FIG. 10 shows an illustrative example of a process 1000 for building an application image that may be used for various purposes, such as for instantiating request instances or other instances. Operations of the process 1000 may be performed by any suitable system, such as by a build system and/or build hypervisor, such as described above in connection with FIG. 9 and as described in more detail below. In an embodiment, the process 1000 includes receiving 1002 application source code, such as described above. For instance, the application source code may be received from a developer that developed the source code. A variation aware parser may be used to process 1004 the received application source code and potential variations in program execution may be determined and recorded 1006. For instance, as discussed above, a build system may cause the variation aware parser to examine an executable portion of the application source to determine one or more locations at which execution may first begin to vary in the program and place annotations in the application source. Alternatively or in addition, annotations may be stored in metadata associated with the application source to record the one or more determined locations. Determining the potential variations may include identifying one or more entry points for executing the application source and parsing, interpreting or otherwise analyzing the application source beginning from the one or more entry points until a potential variation is detected. Further, as noted, the variation aware parser may interact with annotations placed by the developer in the application source, for instance, to determine whether any annotations override whether a program location should or should not be considered a variation. The determined potential variation locations may be stored in any suitable manner, such as by recording a list of the lines of source code or executable machine instructions corresponding to the determined locations.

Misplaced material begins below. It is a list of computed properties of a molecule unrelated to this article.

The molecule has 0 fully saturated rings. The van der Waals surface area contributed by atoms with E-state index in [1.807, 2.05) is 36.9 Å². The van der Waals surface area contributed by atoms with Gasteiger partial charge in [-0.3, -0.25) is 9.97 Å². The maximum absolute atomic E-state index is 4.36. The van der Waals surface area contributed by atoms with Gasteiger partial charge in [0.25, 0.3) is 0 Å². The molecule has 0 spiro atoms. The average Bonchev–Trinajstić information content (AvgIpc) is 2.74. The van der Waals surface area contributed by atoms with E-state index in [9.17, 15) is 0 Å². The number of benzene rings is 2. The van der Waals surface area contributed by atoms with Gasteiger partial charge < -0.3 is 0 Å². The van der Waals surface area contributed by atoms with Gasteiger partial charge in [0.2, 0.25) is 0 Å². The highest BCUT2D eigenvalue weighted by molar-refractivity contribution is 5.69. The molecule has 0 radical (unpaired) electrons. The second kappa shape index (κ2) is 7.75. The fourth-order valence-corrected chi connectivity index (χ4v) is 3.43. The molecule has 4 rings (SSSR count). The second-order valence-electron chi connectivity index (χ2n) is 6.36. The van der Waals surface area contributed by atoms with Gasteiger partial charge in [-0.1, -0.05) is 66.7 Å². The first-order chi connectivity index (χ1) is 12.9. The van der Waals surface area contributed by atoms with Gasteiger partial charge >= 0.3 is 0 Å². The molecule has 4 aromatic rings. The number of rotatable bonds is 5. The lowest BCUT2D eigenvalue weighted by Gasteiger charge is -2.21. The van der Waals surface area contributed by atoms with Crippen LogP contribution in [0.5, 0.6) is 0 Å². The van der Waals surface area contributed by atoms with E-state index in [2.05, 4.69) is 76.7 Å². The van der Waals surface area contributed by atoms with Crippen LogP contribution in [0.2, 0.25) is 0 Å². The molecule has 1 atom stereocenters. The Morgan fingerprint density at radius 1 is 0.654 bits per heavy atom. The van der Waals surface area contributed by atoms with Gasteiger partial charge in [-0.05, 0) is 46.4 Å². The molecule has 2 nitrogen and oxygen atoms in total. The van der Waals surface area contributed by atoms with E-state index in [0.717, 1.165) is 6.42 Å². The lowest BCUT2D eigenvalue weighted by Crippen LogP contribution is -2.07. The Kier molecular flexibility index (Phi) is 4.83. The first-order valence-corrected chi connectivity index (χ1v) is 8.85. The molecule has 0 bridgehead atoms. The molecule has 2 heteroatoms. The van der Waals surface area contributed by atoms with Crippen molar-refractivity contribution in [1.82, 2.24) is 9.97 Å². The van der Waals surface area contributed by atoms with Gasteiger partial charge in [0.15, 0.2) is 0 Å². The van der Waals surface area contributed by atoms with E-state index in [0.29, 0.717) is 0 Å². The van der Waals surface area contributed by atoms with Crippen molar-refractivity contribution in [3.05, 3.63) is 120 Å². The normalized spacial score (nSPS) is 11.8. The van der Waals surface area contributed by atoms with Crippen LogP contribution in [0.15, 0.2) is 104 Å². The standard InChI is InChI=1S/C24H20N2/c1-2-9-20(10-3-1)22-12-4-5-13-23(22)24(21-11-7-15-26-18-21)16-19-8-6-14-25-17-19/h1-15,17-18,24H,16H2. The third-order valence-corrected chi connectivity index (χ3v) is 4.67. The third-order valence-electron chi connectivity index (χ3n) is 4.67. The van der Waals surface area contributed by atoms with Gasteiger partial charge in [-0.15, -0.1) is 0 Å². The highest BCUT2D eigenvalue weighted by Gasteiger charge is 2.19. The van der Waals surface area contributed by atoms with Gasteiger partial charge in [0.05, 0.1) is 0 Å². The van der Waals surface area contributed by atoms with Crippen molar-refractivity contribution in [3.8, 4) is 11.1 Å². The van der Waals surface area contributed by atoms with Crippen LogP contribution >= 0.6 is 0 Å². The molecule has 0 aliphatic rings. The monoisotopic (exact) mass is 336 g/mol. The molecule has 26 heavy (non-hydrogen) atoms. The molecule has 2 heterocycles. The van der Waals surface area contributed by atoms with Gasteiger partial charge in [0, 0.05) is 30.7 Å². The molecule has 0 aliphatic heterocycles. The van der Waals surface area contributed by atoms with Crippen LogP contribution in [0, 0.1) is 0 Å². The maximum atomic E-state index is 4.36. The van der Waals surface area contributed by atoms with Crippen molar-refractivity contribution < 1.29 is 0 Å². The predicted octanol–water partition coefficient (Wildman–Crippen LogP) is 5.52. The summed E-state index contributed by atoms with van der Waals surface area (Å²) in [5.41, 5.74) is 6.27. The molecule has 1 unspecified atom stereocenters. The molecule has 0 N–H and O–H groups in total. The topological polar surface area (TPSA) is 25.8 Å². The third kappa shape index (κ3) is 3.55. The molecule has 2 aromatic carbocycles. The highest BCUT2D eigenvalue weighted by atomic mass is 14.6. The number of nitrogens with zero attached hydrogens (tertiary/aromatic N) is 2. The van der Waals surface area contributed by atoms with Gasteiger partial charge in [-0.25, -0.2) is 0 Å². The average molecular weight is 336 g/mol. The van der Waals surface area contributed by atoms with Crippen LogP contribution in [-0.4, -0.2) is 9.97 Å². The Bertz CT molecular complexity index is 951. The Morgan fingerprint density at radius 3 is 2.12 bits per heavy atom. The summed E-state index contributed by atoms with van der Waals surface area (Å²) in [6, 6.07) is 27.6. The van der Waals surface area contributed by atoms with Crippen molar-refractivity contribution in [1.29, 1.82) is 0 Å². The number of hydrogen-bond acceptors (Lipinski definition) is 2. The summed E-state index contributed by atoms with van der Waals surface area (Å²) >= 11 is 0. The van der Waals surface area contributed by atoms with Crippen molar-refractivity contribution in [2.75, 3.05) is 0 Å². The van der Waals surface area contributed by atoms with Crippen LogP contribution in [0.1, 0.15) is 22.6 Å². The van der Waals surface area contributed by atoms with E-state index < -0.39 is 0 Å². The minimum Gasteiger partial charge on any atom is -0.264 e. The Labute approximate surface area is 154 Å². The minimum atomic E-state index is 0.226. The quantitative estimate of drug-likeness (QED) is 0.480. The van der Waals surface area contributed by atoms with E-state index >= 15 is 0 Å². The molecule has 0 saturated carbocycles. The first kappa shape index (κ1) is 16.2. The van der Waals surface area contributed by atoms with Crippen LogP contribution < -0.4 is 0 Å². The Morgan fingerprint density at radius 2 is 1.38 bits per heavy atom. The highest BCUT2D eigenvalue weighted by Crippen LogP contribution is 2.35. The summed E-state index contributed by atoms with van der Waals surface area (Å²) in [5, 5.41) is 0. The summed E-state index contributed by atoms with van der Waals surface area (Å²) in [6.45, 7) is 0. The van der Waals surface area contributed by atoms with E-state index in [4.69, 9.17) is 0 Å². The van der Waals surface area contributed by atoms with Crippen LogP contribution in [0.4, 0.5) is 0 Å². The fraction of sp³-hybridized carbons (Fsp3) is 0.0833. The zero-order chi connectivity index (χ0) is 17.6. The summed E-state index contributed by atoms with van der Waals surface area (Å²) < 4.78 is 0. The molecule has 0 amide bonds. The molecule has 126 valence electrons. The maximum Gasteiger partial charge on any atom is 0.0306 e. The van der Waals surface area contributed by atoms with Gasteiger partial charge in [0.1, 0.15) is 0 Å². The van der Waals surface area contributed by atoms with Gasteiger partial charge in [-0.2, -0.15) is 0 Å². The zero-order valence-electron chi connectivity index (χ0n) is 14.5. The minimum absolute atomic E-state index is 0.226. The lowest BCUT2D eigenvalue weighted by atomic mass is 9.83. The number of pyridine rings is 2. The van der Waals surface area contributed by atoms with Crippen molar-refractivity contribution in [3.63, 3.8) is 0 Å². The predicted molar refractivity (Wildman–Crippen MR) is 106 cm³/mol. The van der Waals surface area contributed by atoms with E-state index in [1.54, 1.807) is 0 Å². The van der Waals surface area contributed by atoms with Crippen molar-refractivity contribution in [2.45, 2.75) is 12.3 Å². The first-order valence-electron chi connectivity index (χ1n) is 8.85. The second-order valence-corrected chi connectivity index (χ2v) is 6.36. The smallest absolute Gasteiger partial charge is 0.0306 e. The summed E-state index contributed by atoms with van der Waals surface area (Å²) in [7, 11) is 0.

As illustrated in FIG. 10, the process 1000 may include selecting 1008 a build hypervisor. A build hypervisor may, for instance, be selected based at least in part on its availability for generating application boot images. A build hypervisor may also be selected based at least in part on one or more other factors, such as having a configuration suitable for building applications of a particular type (e.g., JavaScript or Ruby). Once selected, the annotated application source may be transmitted 1010 to the selected build hypervisor for processing. For instance, if the application source is annotated on a different system than the system that operates the build hypervisor, the annotated application source may be transmitted over a network to the build hypervisor. A bootstrap program may also be selected 1012. As discussed, different types of applications may correspond to different bootstrap programs. For example, a particular bootstrap program may be configured for a particular application type. In alternate embodiments, however, bootstrap programs may be configured to be more complex, such as by having the ability be used for multiple application types. In various embodiments, a bootstrap program is configured to boot a kernel for the annotated source. The bootstrap program may, for instance, include routines to read the kernel and annotated source into memory. The bootstrap program may include routines to set breakpoints at the determined variation locations in the annotated source. The bootstrap program may also include routines to begin executing the kernel from a kernel entry point.